Proximus ends the telegram after over 150 years of good, loyal service
- On 29 December 2017, Proximus will definitively end its telegram service.
- Used by people for years to announce births, weddings, or deaths, the telegram has gradually been replaced by more modern, less expensive means of communication.
- In recent years, the telegram was used by only a handful of residential and business customers.
- The end of the telegram marks a turning point in Proximus' history: the electric telegraph entered into service in Belgium in 1846.
- In fact, the RTT (the former Proximus) stood for "National Telegraph and Telephone Company".
The telegram: a very long history
The history of the telegram in Belgium goes back more than 140 years for the electric telegraph, and more than 200 years for the optical telegraph. In fact, the first electric telegraph service was launched in 1846, along the Brussels-Antwerp railway link, while the first optical telegraph service in Belgium dates back even further, to May 1803. In July 1930, the Telegraph Administration became the autonomous "National Telegraph and Telephone Company", or the RTT – which was nothing else then the former Proximus.
For decades, the telegram was used by residential customers to announce births, weddings or deaths. In some cases, it was even possible to send a congratulatory message accompanied by a bottle of champagne or a cuddly toy.
For a long time, the telegram was also used for professional purposes in all sectors, especially by lawyers and bailiffs, since the telegrams constituted legal proof, and even by temporary employment agencies to send notices.
Sporadic use in recent years
In the early 1980s, more than 1.5 million telegrams were sent and received per year in Belgium. Many of these telegrams came from Italy, where the service was very popular. But over the years, the telegram began to decline as it was replaced by more modern and less expensive means of communication: first, the fax, then e-mail and text messages, and more recently instant messaging.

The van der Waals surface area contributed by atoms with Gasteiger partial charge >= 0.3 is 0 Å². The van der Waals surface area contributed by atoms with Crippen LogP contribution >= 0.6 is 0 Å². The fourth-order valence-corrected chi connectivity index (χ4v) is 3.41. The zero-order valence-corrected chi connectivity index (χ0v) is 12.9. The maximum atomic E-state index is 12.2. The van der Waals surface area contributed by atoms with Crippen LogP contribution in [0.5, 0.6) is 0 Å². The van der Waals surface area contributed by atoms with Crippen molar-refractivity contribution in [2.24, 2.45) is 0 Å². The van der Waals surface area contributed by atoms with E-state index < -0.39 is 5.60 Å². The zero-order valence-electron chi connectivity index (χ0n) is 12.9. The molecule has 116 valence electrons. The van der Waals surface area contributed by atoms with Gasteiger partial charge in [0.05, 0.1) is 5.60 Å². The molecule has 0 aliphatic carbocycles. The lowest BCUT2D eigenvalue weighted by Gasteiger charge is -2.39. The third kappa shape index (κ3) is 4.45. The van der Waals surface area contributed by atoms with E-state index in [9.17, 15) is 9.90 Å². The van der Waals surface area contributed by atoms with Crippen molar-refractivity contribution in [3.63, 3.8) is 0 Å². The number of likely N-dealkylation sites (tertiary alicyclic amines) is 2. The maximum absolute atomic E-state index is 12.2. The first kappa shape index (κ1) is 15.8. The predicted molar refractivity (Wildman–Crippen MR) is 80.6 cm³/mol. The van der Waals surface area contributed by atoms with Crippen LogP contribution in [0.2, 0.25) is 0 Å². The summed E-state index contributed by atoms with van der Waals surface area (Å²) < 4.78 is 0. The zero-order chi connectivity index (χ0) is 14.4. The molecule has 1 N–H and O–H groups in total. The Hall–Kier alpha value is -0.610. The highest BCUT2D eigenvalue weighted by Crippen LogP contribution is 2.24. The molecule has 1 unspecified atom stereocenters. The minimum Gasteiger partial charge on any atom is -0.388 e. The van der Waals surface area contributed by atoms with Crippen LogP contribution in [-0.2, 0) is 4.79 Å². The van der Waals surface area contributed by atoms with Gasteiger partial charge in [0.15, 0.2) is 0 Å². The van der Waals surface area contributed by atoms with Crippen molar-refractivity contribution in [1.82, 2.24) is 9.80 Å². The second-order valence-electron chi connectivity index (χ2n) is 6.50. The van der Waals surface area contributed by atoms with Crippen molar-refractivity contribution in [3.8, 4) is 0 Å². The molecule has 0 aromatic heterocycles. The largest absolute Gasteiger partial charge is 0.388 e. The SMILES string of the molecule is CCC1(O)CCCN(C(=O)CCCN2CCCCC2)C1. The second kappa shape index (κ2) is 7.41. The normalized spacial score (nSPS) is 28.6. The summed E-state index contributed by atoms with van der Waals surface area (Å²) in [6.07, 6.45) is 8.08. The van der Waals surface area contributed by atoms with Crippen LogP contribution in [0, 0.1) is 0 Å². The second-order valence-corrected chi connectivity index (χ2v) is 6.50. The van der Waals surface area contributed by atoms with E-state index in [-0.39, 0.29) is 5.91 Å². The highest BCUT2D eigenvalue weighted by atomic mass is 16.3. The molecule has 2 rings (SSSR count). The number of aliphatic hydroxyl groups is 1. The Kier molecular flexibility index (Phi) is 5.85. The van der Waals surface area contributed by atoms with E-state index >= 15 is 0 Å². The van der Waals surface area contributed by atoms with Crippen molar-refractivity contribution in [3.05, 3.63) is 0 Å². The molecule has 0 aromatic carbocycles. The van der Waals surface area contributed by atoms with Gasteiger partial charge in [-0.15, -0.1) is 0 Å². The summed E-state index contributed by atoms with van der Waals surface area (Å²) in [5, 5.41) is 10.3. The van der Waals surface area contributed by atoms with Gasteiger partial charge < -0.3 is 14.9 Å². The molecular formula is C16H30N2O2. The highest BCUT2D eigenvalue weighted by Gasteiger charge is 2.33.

In the early 1990s, traffic in Belgium had fallen to about half a million telegrams per year. This figure fell to 150,000 in the early 2000s, and to just 50,000 about 10 years later. In the past few months, Proximus' telegram service was used by about 10 regular business customers and only sporadically by residential customers. In total, a little over 8,000 telegrams were sent and received during the first 11 months of 2017, which represents a decline of over 20% compared to 2016. Of course, the regular business customers have been notified personally and Proximus has offered them alternative solutions.
Like many neighboring countries, therefore, Proximus has decided to end its telegram service, effective as of 29 December 2017. After decades of good, loyal service, it is time for the telegram to give way to new means of communication. More than ever, Proximus is determined to respond optimally to the needs of businesses and citizens by providing digital services and simple and innovative solutions that allow them to live better and work more efficiently. The goal of permanent progress, which was behind the launch of the telegram in the 19th century, continuous to animate the Proximus teams today.